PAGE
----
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When an FCA Case Just Won’t Go Away: Attorneys’ Fees Remain Contested Even After Settlement

When settling a False Claims Act (FCA) case, the issue of a relator’s attorneys’ fees seems small compared to the monetary settlement and the breadth of the release. Two recent cases, however, demonstrate that fees can prove a sticking point in wrapping up an FCA case even after settlement. In U.S. ex. rel. Simring v. Rutgers, the U.S. Court of Appeals for the Third Circuit remanded a fee award entered after a settlement, finding that the lower court provided insufficient detail to review the reasonableness of deductions to a fee application. In U.S. ex. rel. Doghramji v. Community Health Systems Inc., the U.S. District Court for the Middle District of Tennessee evaluated whether a settlement agreement carve-out permitting objections to the relators’ attorneys’ fees permitted defendants to argue that the fees were barred by either the FCA’s “first to file” or “public disclosure” bar. The court decided that the carve-out did not protect such objections. The...

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Supreme Court Rules on Wartime Tolling of FCA Statute of Limitations and FCA’s First-to-File Bar in Kellogg Brown & Root v. United States ex rel. Carter

On May 26, 2015, the Supreme Court issued a unanimous opinion in Kellogg Brown & Root v. United States ex rel. Carter (S. Ct. No. 12-1497), a case addressing several important issues under the False Claims Act (FCA).  In a previous post, we laid out the two issues in this case.  First, when the United States is at war, does the Wartime Suspension of Limitations Act (WSLA) toll the statute of limitations in civil FCA lawsuits?  Second, does the FCA’s so-called “first-to-file” bar prevent all future cases based on the same alleged fraud, or is it a one-case-at-a-time rule, allowing duplicative claims in the future as long as the first action is settled or dismissed? The Court ruled in favor of Kellogg Brown & Root (KBR) on the first issue, holding that the WSLA only tolls the statute of limitations for criminal offenses, not in civil false claims like the relator filed against KBR.  The WSLA tolls the statute of limitations for “any offense” involving...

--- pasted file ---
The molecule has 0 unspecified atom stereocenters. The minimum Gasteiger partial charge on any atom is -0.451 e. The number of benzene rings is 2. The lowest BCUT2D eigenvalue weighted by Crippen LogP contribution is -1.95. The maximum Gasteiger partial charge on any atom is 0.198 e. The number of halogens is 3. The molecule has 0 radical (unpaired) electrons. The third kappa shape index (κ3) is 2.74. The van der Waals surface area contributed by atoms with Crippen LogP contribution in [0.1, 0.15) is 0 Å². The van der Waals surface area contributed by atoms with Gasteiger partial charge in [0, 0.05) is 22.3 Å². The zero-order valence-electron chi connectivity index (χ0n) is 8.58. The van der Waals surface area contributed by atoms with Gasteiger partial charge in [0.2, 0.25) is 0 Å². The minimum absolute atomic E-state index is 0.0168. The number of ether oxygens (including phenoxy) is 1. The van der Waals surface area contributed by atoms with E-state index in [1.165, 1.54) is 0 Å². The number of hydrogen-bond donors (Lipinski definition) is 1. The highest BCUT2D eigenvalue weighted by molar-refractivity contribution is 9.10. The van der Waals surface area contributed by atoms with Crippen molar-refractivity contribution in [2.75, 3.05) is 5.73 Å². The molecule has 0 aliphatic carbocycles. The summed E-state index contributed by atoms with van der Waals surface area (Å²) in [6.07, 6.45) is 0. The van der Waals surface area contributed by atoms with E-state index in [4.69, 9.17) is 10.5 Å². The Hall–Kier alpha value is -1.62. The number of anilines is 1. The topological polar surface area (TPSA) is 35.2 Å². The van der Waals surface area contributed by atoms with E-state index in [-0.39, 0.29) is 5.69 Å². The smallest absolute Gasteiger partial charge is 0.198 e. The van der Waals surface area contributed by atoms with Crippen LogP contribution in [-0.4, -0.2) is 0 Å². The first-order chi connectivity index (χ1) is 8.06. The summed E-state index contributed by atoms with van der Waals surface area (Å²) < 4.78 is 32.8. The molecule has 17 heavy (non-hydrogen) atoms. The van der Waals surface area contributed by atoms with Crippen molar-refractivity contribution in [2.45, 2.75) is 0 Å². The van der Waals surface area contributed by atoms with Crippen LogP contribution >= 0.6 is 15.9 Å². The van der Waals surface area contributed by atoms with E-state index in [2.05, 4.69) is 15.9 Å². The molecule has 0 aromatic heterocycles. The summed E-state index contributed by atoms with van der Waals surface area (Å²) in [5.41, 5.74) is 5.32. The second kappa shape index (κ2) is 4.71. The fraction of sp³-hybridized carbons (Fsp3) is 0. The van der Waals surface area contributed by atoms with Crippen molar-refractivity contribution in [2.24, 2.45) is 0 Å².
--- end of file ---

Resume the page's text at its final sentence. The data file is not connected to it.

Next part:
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Supreme Court Vets Wartime Tolling of FCA Statute of Limitations in Kellogg Brown & Root v. United States ex rel. Carter

On January 13, 2015, the Supreme Court held oral argument in the closely followed case of Kellogg Brown & Root v. United States ex rel. Carter.  Two questions with sweeping False Claims Act (FCA) enforcement implications were at issue:  first, whether the Wartime Suspension of Limitations Act (WSLA) tolls the statute of limitations in civil actions under the FCA while the nation is at war; and second, whether the FCA’s so-called “first-to-file” bar prohibits future filings based on the same alleged fraud or functions as a more permissive one-case-at-a-time rule, allowing duplicative claims in future actions.  The lower court, the Fourth Circuit, held that the qui tam relator’s claims were timely.  Kellogg Brown & Root (KBR) appealed. Made relevant by over a decade of global military action, the WSLA was a little known criminal code provision tolling the statute of limitations for “any offense” involving fraud against the  United States during war....

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